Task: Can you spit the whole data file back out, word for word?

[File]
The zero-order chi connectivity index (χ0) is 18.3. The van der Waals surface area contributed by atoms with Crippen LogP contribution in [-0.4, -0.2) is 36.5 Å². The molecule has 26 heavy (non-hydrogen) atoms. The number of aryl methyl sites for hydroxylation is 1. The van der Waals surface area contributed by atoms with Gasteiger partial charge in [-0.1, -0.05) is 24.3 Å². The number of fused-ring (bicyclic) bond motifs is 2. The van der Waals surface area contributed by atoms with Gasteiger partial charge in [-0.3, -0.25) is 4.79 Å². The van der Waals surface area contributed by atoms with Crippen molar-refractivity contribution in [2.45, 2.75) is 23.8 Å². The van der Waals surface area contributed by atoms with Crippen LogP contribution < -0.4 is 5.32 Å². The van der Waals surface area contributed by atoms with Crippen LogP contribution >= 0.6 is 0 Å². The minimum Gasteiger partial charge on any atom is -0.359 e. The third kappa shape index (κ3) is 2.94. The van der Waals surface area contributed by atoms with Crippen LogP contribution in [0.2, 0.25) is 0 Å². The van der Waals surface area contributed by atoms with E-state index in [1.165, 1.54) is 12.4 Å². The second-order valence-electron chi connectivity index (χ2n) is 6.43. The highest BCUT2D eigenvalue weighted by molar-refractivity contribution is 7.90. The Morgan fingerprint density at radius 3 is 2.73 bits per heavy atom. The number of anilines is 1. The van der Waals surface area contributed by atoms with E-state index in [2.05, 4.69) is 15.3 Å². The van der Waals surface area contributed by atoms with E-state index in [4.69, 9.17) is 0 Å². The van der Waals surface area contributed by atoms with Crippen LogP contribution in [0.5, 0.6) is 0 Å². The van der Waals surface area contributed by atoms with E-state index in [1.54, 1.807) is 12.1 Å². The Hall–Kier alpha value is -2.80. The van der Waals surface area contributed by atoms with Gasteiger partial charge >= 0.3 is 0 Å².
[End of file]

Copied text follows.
The zero-order chi connectivity index (χ0) is 18.3. The van der Waals surface area contributed by atoms with Crippen LogP contribution in [-0.4, -0.2) is 36.5 Å². The molecule has 26 heavy (non-hydrogen) atoms. The number of aryl methyl sites for hydroxylation is 1. The van der Waals surface area contributed by atoms with Gasteiger partial charge in [-0.1, -0.05) is 24.3 Å². The number of fused-ring (bicyclic) bond motifs is 2. The van der Waals surface area contributed by atoms with Gasteiger partial charge in [-0.3, -0.25) is 4.79 Å². The van der Waals surface area contributed by atoms with Crippen molar-refractivity contribution in [2.45, 2.75) is 23.8 Å². The van der Waals surface area contributed by atoms with Crippen LogP contribution < -0.4 is 5.32 Å². The van der Waals surface area contributed by atoms with Crippen LogP contribution >= 0.6 is 0 Å². The minimum Gasteiger partial charge on any atom is -0.359 e. The third kappa shape index (κ3) is 2.94. The van der Waals surface area contributed by atoms with Crippen LogP contribution in [0.2, 0.25) is 0 Å². The van der Waals surface area contributed by atoms with E-state index in [1.165, 1.54) is 12.4 Å². The second-order valence-electron chi connectivity index (χ2n) is 6.43. The highest BCUT2D eigenvalue weighted by molar-refractivity contribution is 7.90. The Morgan fingerprint density at radius 3 is 2.73 bits per heavy atom. The number of anilines is 1. The van der Waals surface area contributed by atoms with E-state index in [2.05, 4.69) is 15.3 Å². The van der Waals surface area contributed by atoms with E-state index in [4.69, 9.17) is 0 Å². The van der Waals surface area contributed by atoms with Crippen LogP contribution in [0.5, 0.6) is 0 Å². The van der Waals surface area contributed by atoms with E-state index in [1.54, 1.807) is 12.1 Å². The Hall–Kier alpha value is -2.80. The van der Waals surface area contributed by atoms with Gasteiger partial charge >= 0.3 is 0 Å².